I note Gary, my regular commentator from PWC, is commenting tonight on public sector productivity and how it, supposedly declines as the scale of state sector spending increases. Doesn’t that just show that this man is a consultant, knowing the price of everything, the value of nothing and computing ratios between apples and oranges and delivering an answer in cooking cherries?
To explain, let me explore for a moment why it is inevitable that state sector productivity falls as the scale of state sector spending rises as a proportion of GDP.
Productivity is, of course, a ratio. It’s a ratio of labour to something else: usually capital employed. Labour could be the number of people. Normally it’s their cost.
And in private sector business productivity tends to rise with scale because as a business grows it tends to become more capital intensive, more systematised, more automated, less tolerant of variance and with a lower cost of capital, as is commonplace in larger business, more likely to substitute capital for labour. This means productivity usually appears to be higher in large business than in small business. The result is consultants assume big is good as labour cost per unit tends to fall and they call this enhanced productivity – somewhat ignoring on the way that the cost of each job created as a consequence can be astronomically high as a result.
But the state is different (how often do I have to say that?) First of all because the state tackles the easy targets first (which is a good thing). These tend to be the projects with economy of scale built in. So teaching children in large classes looks really productive. And tackling relatively common and easily treatable illness is obviously efficient. So the state does these things when it first has programmes of public education and health. And quite right too. That’s the basis on which the welfare state was built, and I’m delighted it was.
But as income rises (which it does when states invest in things like the welfare state) so too do expectations. So whilst we were once happy to teach children in classes of forty knowing many would leave school at 15 without qualifications and that they’d find work in our economy all the same we’re not happy with that now. We want them to have higher qualifications. But that means they’re taught for longer. And in smaller classes. And because labouring has disappeared (by and large) from our economy we require that everyone can read and write and be numerate, so we provide remedial teachers and classroom assistants and so have more than twice the staff in a room with fewer pupils in it. Outcomes, of course, are better, collectively and individually (and they are – of that I am convinced). But labour to capital ratios collapse. Productivity falls dramatically. But we’re all better off despite that fact – and yes I mean we all are (I refer to the Spirit Level principle, of course).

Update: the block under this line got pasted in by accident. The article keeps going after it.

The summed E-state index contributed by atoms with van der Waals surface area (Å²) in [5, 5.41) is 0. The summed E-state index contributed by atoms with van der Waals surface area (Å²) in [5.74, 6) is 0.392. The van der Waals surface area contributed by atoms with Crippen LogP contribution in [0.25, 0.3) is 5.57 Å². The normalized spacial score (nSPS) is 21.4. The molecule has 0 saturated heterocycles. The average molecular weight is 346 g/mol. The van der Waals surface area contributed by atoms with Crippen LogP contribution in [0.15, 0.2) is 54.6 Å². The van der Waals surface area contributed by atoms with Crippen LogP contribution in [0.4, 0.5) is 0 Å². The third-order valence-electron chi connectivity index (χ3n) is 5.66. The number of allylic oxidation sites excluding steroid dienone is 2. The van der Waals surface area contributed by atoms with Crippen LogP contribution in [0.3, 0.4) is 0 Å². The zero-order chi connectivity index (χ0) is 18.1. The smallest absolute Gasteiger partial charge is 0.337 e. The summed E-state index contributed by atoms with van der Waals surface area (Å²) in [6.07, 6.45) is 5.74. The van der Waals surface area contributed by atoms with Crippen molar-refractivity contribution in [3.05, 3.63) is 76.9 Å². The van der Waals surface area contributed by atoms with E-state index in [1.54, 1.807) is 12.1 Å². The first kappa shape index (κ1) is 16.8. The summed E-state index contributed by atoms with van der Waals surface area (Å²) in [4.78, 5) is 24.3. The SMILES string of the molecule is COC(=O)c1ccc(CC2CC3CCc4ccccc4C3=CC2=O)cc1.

It’s the same with medicine. As my wife says as a GP, once upon a time, not long ago, treating heart attack was easy. You turned up. If the person was still alive and they said they’d had crushing chest pain you as the doctor said they’d had a heart attack and you went away again: there was nothing else you could do but record it in the notes. It was the same with stroke. And when you got cancer by and large it too ran its course, with ever larger doses of morphine easing the process. But that’s not true now. Heart attack requires immediate action, and follow up (if the patient is still alive, of course) and long term preventative care, and ongoing scans, and then cholesterol and blood pressure management, and on, and on and on. Walking away in the old fashioned way was really very efficient in productivity terms. Doctor to patient time on a heart attack case was low. Now it is high. Outcomes have improved. But productivity collapses.
Now of course we can go back to high productivity. But letting people die is one requirement of doing so. And don't look after the elderly is another – let them fall victim to the first bout of pneumonia they get is great for productivity (and one reason why it is no doubt so good in the US where healthcare is not in the public sector). And also let’s go back to the 3Rs in big classes and leave a lot of children unable to do anything (which despite all the claims from the right wing is not what I witness to be happening, by and large). You'd improve productivity – and massively shrink well being at the same time.
In other words – lower state productivity is highly likely to be associated with very good outcomes for the well being of populations paying for high levels of public services who quite rightly don’t give a damn about what consultants say about productivity – precisely because they instinctively that such consultants are using the wrong unit of measure – but who do really enjoy the enhanced life prospects for the young, old and all in between that strong social, educational, health and other services bring when a high proportion of GDP is expended upon them.
PWC have got a lot to learn about the real world. And even about ratios. And the power of doing nothing because, as I’m also told by many doctor friends, the hardest thing they often have to decide upon is when not to act – when doing nothing is the right course of action. That looks like crass lack of productivity, except for the fact that the human body sometimes has an extraordinary ability to put itself right that the doctor can impede. How is that measured in productivity terms? It can’t be. But it remains the right thing to do.
Listening to the likes of Gary is the wrong thing to do if we want to increase wellbeing for all but PWC. And I’m pretty sure most people would go for the more egalitarian form of that equation. So shall we leave PWC and its ilk aside and go for low productivity and high outcomes?